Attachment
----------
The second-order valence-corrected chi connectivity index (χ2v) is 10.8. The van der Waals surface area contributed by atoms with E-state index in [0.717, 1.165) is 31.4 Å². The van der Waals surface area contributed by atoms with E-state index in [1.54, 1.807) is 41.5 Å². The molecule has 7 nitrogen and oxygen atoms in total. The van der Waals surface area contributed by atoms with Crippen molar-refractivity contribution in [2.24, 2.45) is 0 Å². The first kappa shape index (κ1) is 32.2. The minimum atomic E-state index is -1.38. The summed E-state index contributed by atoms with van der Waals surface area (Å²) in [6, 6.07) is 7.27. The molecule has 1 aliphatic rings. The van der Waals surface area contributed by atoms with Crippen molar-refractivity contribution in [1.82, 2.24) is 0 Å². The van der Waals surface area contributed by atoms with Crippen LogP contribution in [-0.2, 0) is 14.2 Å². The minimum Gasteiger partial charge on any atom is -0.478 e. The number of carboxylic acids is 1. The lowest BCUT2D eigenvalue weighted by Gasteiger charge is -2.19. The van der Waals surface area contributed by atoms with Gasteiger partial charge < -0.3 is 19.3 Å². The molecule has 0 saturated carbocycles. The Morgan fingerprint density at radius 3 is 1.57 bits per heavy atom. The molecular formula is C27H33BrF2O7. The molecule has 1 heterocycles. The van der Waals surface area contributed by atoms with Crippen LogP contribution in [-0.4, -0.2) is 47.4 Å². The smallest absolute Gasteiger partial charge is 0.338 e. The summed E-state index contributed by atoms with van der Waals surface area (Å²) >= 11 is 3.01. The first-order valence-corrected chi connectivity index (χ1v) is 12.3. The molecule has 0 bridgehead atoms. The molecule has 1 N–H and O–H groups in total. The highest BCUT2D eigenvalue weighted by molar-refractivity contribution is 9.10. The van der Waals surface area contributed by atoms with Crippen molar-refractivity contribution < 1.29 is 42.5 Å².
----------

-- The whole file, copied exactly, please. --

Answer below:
The second-order valence-corrected chi connectivity index (χ2v) is 10.8. The van der Waals surface area contributed by atoms with E-state index in [0.717, 1.165) is 31.4 Å². The van der Waals surface area contributed by atoms with E-state index in [1.54, 1.807) is 41.5 Å². The molecule has 7 nitrogen and oxygen atoms in total. The van der Waals surface area contributed by atoms with Crippen molar-refractivity contribution in [2.24, 2.45) is 0 Å². The first kappa shape index (κ1) is 32.2. The minimum atomic E-state index is -1.38. The summed E-state index contributed by atoms with van der Waals surface area (Å²) in [6, 6.07) is 7.27. The molecule has 1 aliphatic rings. The van der Waals surface area contributed by atoms with Crippen molar-refractivity contribution in [1.82, 2.24) is 0 Å². The van der Waals surface area contributed by atoms with Crippen LogP contribution in [-0.2, 0) is 14.2 Å². The minimum Gasteiger partial charge on any atom is -0.478 e. The number of carboxylic acids is 1. The lowest BCUT2D eigenvalue weighted by Gasteiger charge is -2.19. The van der Waals surface area contributed by atoms with Gasteiger partial charge < -0.3 is 19.3 Å². The molecule has 0 saturated carbocycles. The Morgan fingerprint density at radius 3 is 1.57 bits per heavy atom. The molecular formula is C27H33BrF2O7. The molecule has 1 heterocycles. The van der Waals surface area contributed by atoms with Crippen LogP contribution in [-0.4, -0.2) is 47.4 Å². The smallest absolute Gasteiger partial charge is 0.338 e. The summed E-state index contributed by atoms with van der Waals surface area (Å²) >= 11 is 3.01. The first-order valence-corrected chi connectivity index (χ1v) is 12.3. The molecule has 0 bridgehead atoms. The molecule has 1 N–H and O–H groups in total. The highest BCUT2D eigenvalue weighted by molar-refractivity contribution is 9.10. The van der Waals surface area contributed by atoms with Crippen molar-refractivity contribution < 1.29 is 42.5 Å².